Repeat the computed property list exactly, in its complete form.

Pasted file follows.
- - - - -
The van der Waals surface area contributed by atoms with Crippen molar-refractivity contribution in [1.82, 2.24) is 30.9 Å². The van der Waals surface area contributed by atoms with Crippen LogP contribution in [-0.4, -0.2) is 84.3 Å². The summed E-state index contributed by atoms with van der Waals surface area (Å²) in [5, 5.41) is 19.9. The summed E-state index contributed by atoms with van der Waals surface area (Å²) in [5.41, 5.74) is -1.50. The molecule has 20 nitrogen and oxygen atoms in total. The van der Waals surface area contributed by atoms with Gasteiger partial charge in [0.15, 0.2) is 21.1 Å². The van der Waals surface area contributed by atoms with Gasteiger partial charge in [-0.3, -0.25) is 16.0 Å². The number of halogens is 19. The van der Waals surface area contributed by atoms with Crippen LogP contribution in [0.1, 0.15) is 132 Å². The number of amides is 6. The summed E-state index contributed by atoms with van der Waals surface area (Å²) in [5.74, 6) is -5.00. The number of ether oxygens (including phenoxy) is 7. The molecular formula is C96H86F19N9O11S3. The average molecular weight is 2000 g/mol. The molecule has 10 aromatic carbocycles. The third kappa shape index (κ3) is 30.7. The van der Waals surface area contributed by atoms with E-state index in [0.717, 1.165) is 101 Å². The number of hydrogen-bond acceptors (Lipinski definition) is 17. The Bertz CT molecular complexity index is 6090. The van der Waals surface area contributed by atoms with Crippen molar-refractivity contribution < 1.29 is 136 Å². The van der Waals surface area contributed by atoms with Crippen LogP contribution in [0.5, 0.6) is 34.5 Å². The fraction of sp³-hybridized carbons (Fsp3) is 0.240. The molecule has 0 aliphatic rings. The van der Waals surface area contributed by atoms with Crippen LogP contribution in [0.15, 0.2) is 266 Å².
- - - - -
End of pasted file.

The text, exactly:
The van der Waals surface area contributed by atoms with Crippen molar-refractivity contribution in [1.82, 2.24) is 30.9 Å². The van der Waals surface area contributed by atoms with Crippen LogP contribution in [-0.4, -0.2) is 84.3 Å². The summed E-state index contributed by atoms with van der Waals surface area (Å²) in [5, 5.41) is 19.9. The summed E-state index contributed by atoms with van der Waals surface area (Å²) in [5.41, 5.74) is -1.50. The molecule has 20 nitrogen and oxygen atoms in total. The van der Waals surface area contributed by atoms with Gasteiger partial charge in [0.15, 0.2) is 21.1 Å². The van der Waals surface area contributed by atoms with Gasteiger partial charge in [-0.3, -0.25) is 16.0 Å². The number of halogens is 19. The van der Waals surface area contributed by atoms with Crippen LogP contribution in [0.1, 0.15) is 132 Å². The number of amides is 6. The summed E-state index contributed by atoms with van der Waals surface area (Å²) in [5.74, 6) is -5.00. The number of ether oxygens (including phenoxy) is 7. The molecular formula is C96H86F19N9O11S3. The average molecular weight is 2000 g/mol. The molecule has 10 aromatic carbocycles. The third kappa shape index (κ3) is 30.7. The van der Waals surface area contributed by atoms with E-state index in [0.717, 1.165) is 101 Å². The number of hydrogen-bond acceptors (Lipinski definition) is 17. The Bertz CT molecular complexity index is 6090. The van der Waals surface area contributed by atoms with Crippen molar-refractivity contribution < 1.29 is 136 Å². The van der Waals surface area contributed by atoms with Crippen LogP contribution in [0.5, 0.6) is 34.5 Å². The fraction of sp³-hybridized carbons (Fsp3) is 0.240. The molecule has 0 aliphatic rings. The van der Waals surface area contributed by atoms with Crippen LogP contribution in [0.15, 0.2) is 266 Å².